Originally Posted by

**novice** The above should be ~(~p=>p). It's the same as saying, "It is false that {If 2+2 $\displaystyle \not=$4, then 2+2=4.}"

If p is true, then p v p is true. In logical expression $\displaystyle p \Rightarrow p \vee p$

The conjunction is true if at least one is true.

If the p v p is true, then p is true. In logical expression $\displaystyle p \vee p \Rightarrow p$

$\displaystyle (p \Rightarrow p \vee p) \vee (p \vee p \Rightarrow p)$ is equivalent to $\displaystyle p \Leftrightarrow p \vee p$.

Now $\displaystyle p \vee p \Leftrightarrow \sim \sim p \vee \sim \sim p$.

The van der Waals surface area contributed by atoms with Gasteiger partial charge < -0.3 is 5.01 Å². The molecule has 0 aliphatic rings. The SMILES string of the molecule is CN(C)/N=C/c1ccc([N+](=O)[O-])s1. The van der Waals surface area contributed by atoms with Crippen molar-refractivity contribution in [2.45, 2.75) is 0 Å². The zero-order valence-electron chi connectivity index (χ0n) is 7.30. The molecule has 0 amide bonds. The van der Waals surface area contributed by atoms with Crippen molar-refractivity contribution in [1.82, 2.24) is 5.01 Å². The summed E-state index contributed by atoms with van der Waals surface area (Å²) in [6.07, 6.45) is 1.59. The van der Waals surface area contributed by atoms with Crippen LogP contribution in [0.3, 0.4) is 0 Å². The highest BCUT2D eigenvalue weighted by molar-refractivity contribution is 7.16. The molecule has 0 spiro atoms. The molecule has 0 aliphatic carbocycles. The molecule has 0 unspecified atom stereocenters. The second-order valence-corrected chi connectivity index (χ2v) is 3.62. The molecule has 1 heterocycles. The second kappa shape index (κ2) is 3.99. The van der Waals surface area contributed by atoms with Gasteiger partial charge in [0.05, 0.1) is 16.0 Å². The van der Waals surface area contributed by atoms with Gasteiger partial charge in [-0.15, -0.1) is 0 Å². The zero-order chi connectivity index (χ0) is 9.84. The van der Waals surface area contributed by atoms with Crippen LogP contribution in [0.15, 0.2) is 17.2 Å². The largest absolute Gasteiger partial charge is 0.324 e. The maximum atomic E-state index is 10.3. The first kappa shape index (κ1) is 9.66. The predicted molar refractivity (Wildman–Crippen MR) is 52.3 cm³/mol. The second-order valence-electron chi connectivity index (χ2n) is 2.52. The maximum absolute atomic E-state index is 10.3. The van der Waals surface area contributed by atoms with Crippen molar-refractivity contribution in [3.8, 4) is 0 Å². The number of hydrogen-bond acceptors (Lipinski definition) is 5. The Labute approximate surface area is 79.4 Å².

De Morgan's Law says $\displaystyle \sim \sim p \vee \sim \sim p\Leftrightarrow \sim (\sim p \wedge \sim p)$

$\displaystyle \sim (\sim p \wedge \sim p) \Leftrightarrow \sim (\sim p \Rightarrow p)$

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The conjunction $\displaystyle p \vee p$ is like you are being offered to have a potato or a potato. There is only one choice, potato.

It's different if the conjuction is $\displaystyle p \vee q$, which is like being offered rice or potato. If it's rice then it's not potato. So either way, you get at least one.

$\displaystyle p \Rightarrow p \vee p$ is like the same as saying, "If it's a potato, then you get potato or potato."

Here is the De Morgan's Law $\displaystyle \sim(P \vee Q) \equiv \sim P \wedge Q$.

Here is the negation of implication: $\displaystyle \sim (P \Rightarrow Q) \equiv P \wedge \sim Q$